Nofollow tags are frequently misunderstood. In this article we look at nofollow tags, their rationale, and how to nofollow (or “dofollow”) links on WordPress.
Google’s success as a search engine was largely based on its founders’ development of an algorithm that used incoming links as a signal of a page’s quality. The idea is that the more people who choose to link to a page, the more valuable the page is likely to be to other people. Although Google and the other search engine operators have increased the complexity of their algorithms considerably since the early days, links still play a fundamental role in determining search engine ranking.
However, not all links are trustworthy for the purposes of determining a page’s quality and value. They are only useful if they are “editorial” links — links that are created because the value of the content is what motivated the link. Because there are various other reasons that a page might be linked to, Google decided to provide a mechanism to signal that links should not be followed by search engine crawlers. That mechanism is the nofollow meta tag, which looks like this:
<a href="http://www.example.com/" rel="nofollow">Link text</a>
Google specifies in its Webmaster Guidelines that some types of links should use the nofollow tag. Google also uses nofollow tags, particularly in advertising.
The most important class of links that Google prefers to be nofollowed are links that have been paid for. What counts as payment isn’t straightforward, but if there is some exchange of value between the linker and the target, it’s worth thinking about using nofollow tags. The paradigmatic example of paid links is straightforward: Site A gives Site B some money; Site B puts a link on their page leading to Site A. Links in paid advertising also count, as do links in native advertising.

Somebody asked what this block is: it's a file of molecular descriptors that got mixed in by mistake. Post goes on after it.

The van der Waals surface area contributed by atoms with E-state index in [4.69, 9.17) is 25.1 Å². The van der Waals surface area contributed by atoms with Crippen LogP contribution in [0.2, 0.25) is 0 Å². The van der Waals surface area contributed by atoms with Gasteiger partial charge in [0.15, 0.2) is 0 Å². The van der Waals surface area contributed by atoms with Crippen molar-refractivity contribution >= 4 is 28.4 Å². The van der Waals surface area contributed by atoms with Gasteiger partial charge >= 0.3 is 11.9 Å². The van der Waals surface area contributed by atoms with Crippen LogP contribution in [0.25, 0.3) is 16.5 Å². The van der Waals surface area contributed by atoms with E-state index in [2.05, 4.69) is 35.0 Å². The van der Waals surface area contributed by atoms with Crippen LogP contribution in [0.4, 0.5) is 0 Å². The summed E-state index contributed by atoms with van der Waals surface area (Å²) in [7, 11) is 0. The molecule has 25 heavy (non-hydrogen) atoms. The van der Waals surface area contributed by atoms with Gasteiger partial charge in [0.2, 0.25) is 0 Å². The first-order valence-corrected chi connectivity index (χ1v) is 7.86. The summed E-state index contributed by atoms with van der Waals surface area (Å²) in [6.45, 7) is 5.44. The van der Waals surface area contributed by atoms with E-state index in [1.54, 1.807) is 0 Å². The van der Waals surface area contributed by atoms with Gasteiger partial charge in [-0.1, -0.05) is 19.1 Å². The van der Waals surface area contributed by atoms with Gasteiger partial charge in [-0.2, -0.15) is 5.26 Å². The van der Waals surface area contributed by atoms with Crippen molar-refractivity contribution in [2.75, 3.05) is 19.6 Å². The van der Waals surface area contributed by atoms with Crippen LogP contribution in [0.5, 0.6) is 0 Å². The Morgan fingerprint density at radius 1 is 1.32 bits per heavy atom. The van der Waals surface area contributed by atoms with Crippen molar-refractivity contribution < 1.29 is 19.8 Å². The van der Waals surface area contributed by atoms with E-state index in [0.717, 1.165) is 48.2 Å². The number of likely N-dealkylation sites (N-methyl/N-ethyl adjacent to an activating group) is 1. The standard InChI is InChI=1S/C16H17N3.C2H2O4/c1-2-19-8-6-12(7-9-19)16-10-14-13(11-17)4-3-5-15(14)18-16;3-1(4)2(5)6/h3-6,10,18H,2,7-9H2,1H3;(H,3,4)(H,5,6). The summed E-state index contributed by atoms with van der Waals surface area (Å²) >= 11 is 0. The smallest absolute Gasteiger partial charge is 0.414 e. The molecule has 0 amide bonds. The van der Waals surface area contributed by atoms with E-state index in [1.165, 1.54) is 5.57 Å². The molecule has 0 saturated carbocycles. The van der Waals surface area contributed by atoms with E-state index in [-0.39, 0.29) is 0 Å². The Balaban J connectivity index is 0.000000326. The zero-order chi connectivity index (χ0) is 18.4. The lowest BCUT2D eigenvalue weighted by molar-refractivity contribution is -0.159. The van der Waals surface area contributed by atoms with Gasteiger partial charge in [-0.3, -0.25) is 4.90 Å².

The reason is not hard to grasp. Google wants to count earned links. Its indexes would be detrimentally affected if sites could simply buy their way to the top of the SERPs. If Google catches a site selling links, then it’s likely that site will be penalized in the SERPs.
Buying links is not the only way that bad SEOs try to increase the ranking of their sites with link building. Comment spamming, forum spamming, and various other malign practices are also popular. Link spamming can be a big problem for sites that include user-generated content, including WordPress comments. That’s why WordPress includes nofollow tags on all links in comments by default — it’s a waste of time to link spam sites when it has no impact on search results.
Links can be seen as an endorsement of the target page; that’s why they’re valuable for search engines in the first place. But, on occasion, site owners would like to link to a page without the implicit endorsement. Using nofollow tags on links allows writers and webmasters to point readers in the direction of a page without endorsing it or passing along “link juice”.
Nofollow In WordPress
As I already said, user generated content is nofollowed by default in WordPress. That’s generally the smart choice, but some bloggers and site owners prefer to allow the links their users contribute to pass PageRank. Also, it can be useful to have more control over which links in a site’s content are given a nofollow tag: to avoid the appearance of selling links, for example. The Ultimate Nofollow WordPress plugin allows WordPress users to take complete control over which of their links include the nofollow tag.Posted in: WordPress